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Blue & Green Daily: Thursday 15 May headlines



Blue & Green Daily finds and summarises the top sustainability stories around the web every morning. We start with our own picks from Blue & Green Tomorrow.

One size doesn’t fit all: democracy is not always the best form of government

Climate change a ‘catalyst for conflict’

Third sector urged to assess ethical investment policy

BoE: more needs to be done to end ‘too big to fail’ banks

Petition calling for fair banana price collects 70,000 signatures


15 May headlines

Fracking could cost thousands of votes, warns Lord Howell

Trying to “bribe and cajole” countryside communities into accepting fracking will lose votes on a major scale, a senior Tory peer has warned. Lord Howell, who caused a furore last year when he suggested fracking go ahead in the “desolate” North East, said starting shale exploration in southern England would cause long delays, more hostility and higher costs. Guardian.

Tropical storms migrate toward poles

Tropical storms have been migrating northwards and southwards towards the poles for the past 30 years, a paper in Nature says. People are becoming less likely to face the worst hurricane or typhoon if hey live close to the Equator, and more likely if they live on the edge of the tropics. The researchers believe humans are influencing the changes – with climate change, ozone depletion and aerosols playing a part. BBC.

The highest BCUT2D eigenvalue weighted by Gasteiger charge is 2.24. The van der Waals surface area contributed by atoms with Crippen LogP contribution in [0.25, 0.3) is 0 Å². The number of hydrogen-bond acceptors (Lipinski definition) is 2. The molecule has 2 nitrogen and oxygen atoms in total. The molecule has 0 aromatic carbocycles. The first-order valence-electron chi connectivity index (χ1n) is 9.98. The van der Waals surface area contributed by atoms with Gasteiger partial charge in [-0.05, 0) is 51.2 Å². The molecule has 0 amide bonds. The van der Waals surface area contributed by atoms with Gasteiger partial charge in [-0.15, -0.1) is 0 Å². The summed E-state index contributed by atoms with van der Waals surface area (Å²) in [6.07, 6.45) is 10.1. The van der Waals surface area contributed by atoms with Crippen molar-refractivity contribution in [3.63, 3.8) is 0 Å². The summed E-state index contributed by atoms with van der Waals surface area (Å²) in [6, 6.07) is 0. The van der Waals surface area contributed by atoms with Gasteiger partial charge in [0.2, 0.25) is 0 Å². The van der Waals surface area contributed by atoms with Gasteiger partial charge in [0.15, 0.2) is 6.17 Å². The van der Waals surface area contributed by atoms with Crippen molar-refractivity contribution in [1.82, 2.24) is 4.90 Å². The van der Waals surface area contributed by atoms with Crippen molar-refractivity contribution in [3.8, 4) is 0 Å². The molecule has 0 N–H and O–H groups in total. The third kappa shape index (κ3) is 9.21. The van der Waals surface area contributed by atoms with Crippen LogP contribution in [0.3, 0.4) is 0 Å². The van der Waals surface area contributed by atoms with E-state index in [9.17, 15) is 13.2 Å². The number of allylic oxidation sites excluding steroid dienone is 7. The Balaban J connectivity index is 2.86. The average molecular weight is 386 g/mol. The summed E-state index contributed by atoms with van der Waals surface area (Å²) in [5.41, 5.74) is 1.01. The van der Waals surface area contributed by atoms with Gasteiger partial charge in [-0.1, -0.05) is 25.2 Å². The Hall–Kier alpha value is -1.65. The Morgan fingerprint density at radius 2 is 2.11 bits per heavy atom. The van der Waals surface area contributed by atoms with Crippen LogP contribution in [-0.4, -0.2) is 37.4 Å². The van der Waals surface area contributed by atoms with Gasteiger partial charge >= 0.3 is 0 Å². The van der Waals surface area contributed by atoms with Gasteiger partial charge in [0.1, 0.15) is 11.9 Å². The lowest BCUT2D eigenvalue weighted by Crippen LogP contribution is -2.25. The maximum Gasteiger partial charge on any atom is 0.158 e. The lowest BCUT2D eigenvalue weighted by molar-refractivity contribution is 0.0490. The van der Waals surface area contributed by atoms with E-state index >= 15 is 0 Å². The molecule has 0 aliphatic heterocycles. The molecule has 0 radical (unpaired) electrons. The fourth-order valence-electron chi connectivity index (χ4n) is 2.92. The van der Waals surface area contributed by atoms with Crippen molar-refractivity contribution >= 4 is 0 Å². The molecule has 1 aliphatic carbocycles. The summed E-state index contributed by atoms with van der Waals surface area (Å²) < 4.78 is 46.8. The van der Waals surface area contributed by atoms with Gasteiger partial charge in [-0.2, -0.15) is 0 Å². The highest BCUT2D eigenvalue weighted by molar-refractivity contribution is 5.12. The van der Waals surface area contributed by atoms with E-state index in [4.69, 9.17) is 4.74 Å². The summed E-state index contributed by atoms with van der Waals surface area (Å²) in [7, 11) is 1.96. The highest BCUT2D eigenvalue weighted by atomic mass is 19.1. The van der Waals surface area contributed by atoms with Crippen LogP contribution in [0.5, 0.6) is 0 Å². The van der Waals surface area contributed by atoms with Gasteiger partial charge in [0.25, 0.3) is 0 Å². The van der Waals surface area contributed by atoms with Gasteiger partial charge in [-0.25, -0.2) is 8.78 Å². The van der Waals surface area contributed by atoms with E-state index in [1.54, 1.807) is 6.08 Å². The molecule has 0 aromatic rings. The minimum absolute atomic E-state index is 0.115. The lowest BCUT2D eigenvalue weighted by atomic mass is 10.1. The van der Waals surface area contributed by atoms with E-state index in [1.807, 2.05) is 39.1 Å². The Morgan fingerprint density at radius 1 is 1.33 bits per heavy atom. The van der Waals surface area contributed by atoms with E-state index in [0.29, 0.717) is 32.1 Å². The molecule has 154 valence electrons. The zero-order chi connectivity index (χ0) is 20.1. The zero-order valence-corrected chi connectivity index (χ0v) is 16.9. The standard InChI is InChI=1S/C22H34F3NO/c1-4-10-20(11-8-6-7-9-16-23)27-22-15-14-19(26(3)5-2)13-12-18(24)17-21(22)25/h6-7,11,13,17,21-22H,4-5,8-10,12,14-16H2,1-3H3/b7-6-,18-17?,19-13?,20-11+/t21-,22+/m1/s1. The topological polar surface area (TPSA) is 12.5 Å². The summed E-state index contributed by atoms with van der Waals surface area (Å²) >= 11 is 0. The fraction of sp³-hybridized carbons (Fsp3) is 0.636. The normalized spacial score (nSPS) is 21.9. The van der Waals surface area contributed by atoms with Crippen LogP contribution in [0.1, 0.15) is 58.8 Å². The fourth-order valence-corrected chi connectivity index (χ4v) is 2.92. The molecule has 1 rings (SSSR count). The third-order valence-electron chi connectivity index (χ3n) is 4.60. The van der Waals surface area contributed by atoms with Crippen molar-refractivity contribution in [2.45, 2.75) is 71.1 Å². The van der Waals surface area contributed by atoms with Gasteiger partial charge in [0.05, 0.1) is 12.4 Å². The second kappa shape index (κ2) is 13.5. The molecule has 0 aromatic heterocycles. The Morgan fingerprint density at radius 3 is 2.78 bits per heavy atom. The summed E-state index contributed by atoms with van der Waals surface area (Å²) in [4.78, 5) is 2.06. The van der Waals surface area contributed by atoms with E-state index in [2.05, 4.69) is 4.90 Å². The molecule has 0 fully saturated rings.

MoD loses battle to block radioactive waste contamination report

The Ministry of Defence has been forced to abandon attempts to block a report by government advisers warning that radioactive contamination of military sites across the UK could pose a risk to public health. The report reveals concerns about radium contamination at Dalgety Bay, Fife, and at least 25 other sites across the UK. Guardian.

Banks say bonus clawback rules may be unenforceable

Britain’s banking lobby has warned that proposals to clawback bonuses up to 11 years after they have been awarded would be unfair and potentially unenforceable. The British Bankers’ Association (BBA) said some of the suggestions violated “fundamental and long-standing” tenets of British law, and were “going beyond what could be considered as fair and reasonable”. Telegraph.

‘Optimistic’ Pfizer chief won’t rule out Astra break-up

Pfizer chief executive Ian Read is “optimistic” about gaining control of Astra Zeneca, but won’t rule out breaking up the British drug maker if his bid is successful. He said the firm was currently talking to shareholders and it was important that they win over politician and the public. Pfizer is expected to pitch another other direct to the British firm’s investors. Independent.


Interesting picks

Investors start to take climate change and other issues personally – Think Advisor

Acting on climate change does not equal reduced prosperity – Washington Post

IPCC reports ‘diluted’ under ‘political pressure’ to protect fossil fuel interests – Guardian

Are we killing investment banking? And if we are, should we care? – The Spectator

Photo: Sanja gjenero via Freeimages


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